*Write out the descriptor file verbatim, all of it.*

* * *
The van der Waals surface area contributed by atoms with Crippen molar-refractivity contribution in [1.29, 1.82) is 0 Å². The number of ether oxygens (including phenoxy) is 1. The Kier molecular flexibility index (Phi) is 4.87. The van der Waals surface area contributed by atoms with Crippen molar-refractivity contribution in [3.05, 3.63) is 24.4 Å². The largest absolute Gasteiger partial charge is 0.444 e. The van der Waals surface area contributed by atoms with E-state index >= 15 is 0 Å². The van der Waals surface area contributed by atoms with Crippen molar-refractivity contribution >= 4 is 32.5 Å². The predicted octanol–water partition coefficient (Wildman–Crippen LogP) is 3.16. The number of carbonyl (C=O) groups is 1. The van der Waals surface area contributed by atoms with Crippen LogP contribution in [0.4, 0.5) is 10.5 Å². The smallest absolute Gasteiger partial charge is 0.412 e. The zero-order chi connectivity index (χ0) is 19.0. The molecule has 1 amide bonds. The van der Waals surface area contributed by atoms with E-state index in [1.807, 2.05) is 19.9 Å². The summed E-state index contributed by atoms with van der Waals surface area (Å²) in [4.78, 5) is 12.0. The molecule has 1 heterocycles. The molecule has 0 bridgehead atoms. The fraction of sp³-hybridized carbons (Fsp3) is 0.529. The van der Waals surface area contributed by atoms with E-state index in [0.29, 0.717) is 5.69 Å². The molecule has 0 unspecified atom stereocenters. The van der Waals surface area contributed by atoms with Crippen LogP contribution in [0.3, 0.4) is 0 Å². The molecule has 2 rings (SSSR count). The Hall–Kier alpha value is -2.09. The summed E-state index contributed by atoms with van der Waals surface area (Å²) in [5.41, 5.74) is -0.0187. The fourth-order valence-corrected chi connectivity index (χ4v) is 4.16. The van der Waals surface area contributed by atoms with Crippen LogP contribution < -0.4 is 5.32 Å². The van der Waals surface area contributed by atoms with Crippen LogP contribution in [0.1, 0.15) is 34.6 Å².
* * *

The van der Waals surface area contributed by atoms with Crippen molar-refractivity contribution in [1.29, 1.82) is 0 Å². The number of ether oxygens (including phenoxy) is 1. The Kier molecular flexibility index (Phi) is 4.87. The van der Waals surface area contributed by atoms with Crippen molar-refractivity contribution in [3.05, 3.63) is 24.4 Å². The largest absolute Gasteiger partial charge is 0.444 e. The van der Waals surface area contributed by atoms with E-state index >= 15 is 0 Å². The van der Waals surface area contributed by atoms with Crippen molar-refractivity contribution >= 4 is 32.5 Å². The predicted octanol–water partition coefficient (Wildman–Crippen LogP) is 3.16. The number of carbonyl (C=O) groups is 1. The van der Waals surface area contributed by atoms with Crippen LogP contribution in [0.4, 0.5) is 10.5 Å². The smallest absolute Gasteiger partial charge is 0.412 e. The zero-order chi connectivity index (χ0) is 19.0. The molecule has 1 amide bonds. The van der Waals surface area contributed by atoms with E-state index in [1.807, 2.05) is 19.9 Å². The summed E-state index contributed by atoms with van der Waals surface area (Å²) in [4.78, 5) is 12.0. The molecule has 1 heterocycles. The molecule has 0 bridgehead atoms. The fraction of sp³-hybridized carbons (Fsp3) is 0.529. The van der Waals surface area contributed by atoms with E-state index in [0.29, 0.717) is 5.69 Å². The molecule has 0 unspecified atom stereocenters. The van der Waals surface area contributed by atoms with Crippen LogP contribution in [0.3, 0.4) is 0 Å². The molecule has 2 rings (SSSR count). The Hall–Kier alpha value is -2.09. The summed E-state index contributed by atoms with van der Waals surface area (Å²) in [5.41, 5.74) is -0.0187. The fourth-order valence-corrected chi connectivity index (χ4v) is 4.16. The van der Waals surface area contributed by atoms with Crippen LogP contribution < -0.4 is 5.32 Å². The van der Waals surface area contributed by atoms with Crippen LogP contribution in [0.1, 0.15) is 34.6 Å².